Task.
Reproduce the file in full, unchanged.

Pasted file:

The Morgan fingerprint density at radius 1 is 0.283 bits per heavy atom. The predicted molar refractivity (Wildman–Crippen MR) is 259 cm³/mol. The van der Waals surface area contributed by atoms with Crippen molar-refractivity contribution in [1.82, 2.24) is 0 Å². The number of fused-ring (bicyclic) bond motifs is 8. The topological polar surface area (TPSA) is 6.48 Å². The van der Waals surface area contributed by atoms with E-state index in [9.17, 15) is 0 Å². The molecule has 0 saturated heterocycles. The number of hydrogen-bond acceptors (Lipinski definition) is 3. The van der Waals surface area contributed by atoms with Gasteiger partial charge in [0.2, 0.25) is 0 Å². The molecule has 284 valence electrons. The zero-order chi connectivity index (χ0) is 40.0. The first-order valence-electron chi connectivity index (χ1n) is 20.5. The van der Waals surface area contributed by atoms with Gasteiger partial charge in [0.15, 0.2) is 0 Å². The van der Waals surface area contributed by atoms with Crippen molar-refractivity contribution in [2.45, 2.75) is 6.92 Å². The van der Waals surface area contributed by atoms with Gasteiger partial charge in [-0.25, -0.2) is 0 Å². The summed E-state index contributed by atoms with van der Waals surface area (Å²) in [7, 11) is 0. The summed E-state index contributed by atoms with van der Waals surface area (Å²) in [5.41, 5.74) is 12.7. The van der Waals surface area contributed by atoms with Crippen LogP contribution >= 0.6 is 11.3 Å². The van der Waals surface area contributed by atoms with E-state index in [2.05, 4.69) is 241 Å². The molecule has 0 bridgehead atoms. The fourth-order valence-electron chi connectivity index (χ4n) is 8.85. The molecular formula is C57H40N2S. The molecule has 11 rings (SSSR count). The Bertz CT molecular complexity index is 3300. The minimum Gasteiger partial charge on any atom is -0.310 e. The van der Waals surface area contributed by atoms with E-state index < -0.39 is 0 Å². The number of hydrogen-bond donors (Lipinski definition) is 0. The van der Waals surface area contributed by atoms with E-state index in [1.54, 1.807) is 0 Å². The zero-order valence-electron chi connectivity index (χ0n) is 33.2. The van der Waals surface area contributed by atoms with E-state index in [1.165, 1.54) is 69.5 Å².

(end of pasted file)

The Morgan fingerprint density at radius 1 is 0.283 bits per heavy atom. The predicted molar refractivity (Wildman–Crippen MR) is 259 cm³/mol. The van der Waals surface area contributed by atoms with Crippen molar-refractivity contribution in [1.82, 2.24) is 0 Å². The number of fused-ring (bicyclic) bond motifs is 8. The topological polar surface area (TPSA) is 6.48 Å². The van der Waals surface area contributed by atoms with E-state index in [9.17, 15) is 0 Å². The molecule has 0 saturated heterocycles. The number of hydrogen-bond acceptors (Lipinski definition) is 3. The van der Waals surface area contributed by atoms with Gasteiger partial charge in [0.2, 0.25) is 0 Å². The molecule has 284 valence electrons. The zero-order chi connectivity index (χ0) is 40.0. The first-order valence-electron chi connectivity index (χ1n) is 20.5. The van der Waals surface area contributed by atoms with Gasteiger partial charge in [0.15, 0.2) is 0 Å². The van der Waals surface area contributed by atoms with Crippen molar-refractivity contribution in [2.45, 2.75) is 6.92 Å². The van der Waals surface area contributed by atoms with Gasteiger partial charge in [-0.25, -0.2) is 0 Å². The summed E-state index contributed by atoms with van der Waals surface area (Å²) in [7, 11) is 0. The summed E-state index contributed by atoms with van der Waals surface area (Å²) in [5.41, 5.74) is 12.7. The van der Waals surface area contributed by atoms with Crippen LogP contribution >= 0.6 is 11.3 Å². The van der Waals surface area contributed by atoms with E-state index in [2.05, 4.69) is 241 Å². The molecule has 0 bridgehead atoms. The fourth-order valence-electron chi connectivity index (χ4n) is 8.85. The molecular formula is C57H40N2S. The molecule has 11 rings (SSSR count). The Bertz CT molecular complexity index is 3300. The minimum Gasteiger partial charge on any atom is -0.310 e. The van der Waals surface area contributed by atoms with E-state index < -0.39 is 0 Å². The number of hydrogen-bond donors (Lipinski definition) is 0. The van der Waals surface area contributed by atoms with E-state index in [1.54, 1.807) is 0 Å². The zero-order valence-electron chi connectivity index (χ0n) is 33.2. The van der Waals surface area contributed by atoms with E-state index in [1.165, 1.54) is 69.5 Å².